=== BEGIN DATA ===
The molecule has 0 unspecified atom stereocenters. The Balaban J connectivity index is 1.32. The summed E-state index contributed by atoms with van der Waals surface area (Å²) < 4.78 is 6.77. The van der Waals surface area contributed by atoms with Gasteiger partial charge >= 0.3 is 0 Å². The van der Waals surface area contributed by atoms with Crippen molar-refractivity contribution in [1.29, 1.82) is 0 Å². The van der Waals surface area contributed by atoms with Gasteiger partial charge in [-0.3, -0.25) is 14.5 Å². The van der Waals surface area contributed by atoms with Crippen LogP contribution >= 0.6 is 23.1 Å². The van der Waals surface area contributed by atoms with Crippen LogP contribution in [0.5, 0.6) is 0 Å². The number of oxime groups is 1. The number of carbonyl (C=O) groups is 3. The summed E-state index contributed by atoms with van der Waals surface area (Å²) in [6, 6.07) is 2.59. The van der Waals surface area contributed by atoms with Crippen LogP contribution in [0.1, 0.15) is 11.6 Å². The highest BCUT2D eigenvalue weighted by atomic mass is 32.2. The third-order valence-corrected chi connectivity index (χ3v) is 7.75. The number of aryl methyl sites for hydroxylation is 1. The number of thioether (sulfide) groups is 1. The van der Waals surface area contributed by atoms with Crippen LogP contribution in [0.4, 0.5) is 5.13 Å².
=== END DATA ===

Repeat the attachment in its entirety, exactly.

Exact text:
The molecule has 0 unspecified atom stereocenters. The Balaban J connectivity index is 1.32. The summed E-state index contributed by atoms with van der Waals surface area (Å²) < 4.78 is 6.77. The van der Waals surface area contributed by atoms with Gasteiger partial charge >= 0.3 is 0 Å². The van der Waals surface area contributed by atoms with Crippen molar-refractivity contribution in [1.29, 1.82) is 0 Å². The van der Waals surface area contributed by atoms with Gasteiger partial charge in [-0.3, -0.25) is 14.5 Å². The van der Waals surface area contributed by atoms with Crippen LogP contribution >= 0.6 is 23.1 Å². The van der Waals surface area contributed by atoms with Crippen LogP contribution in [0.5, 0.6) is 0 Å². The number of oxime groups is 1. The number of carbonyl (C=O) groups is 3. The summed E-state index contributed by atoms with van der Waals surface area (Å²) in [6, 6.07) is 2.59. The van der Waals surface area contributed by atoms with Crippen LogP contribution in [0.1, 0.15) is 11.6 Å². The highest BCUT2D eigenvalue weighted by atomic mass is 32.2. The third-order valence-corrected chi connectivity index (χ3v) is 7.75. The number of aryl methyl sites for hydroxylation is 1. The number of thioether (sulfide) groups is 1. The van der Waals surface area contributed by atoms with Crippen LogP contribution in [0.4, 0.5) is 5.13 Å².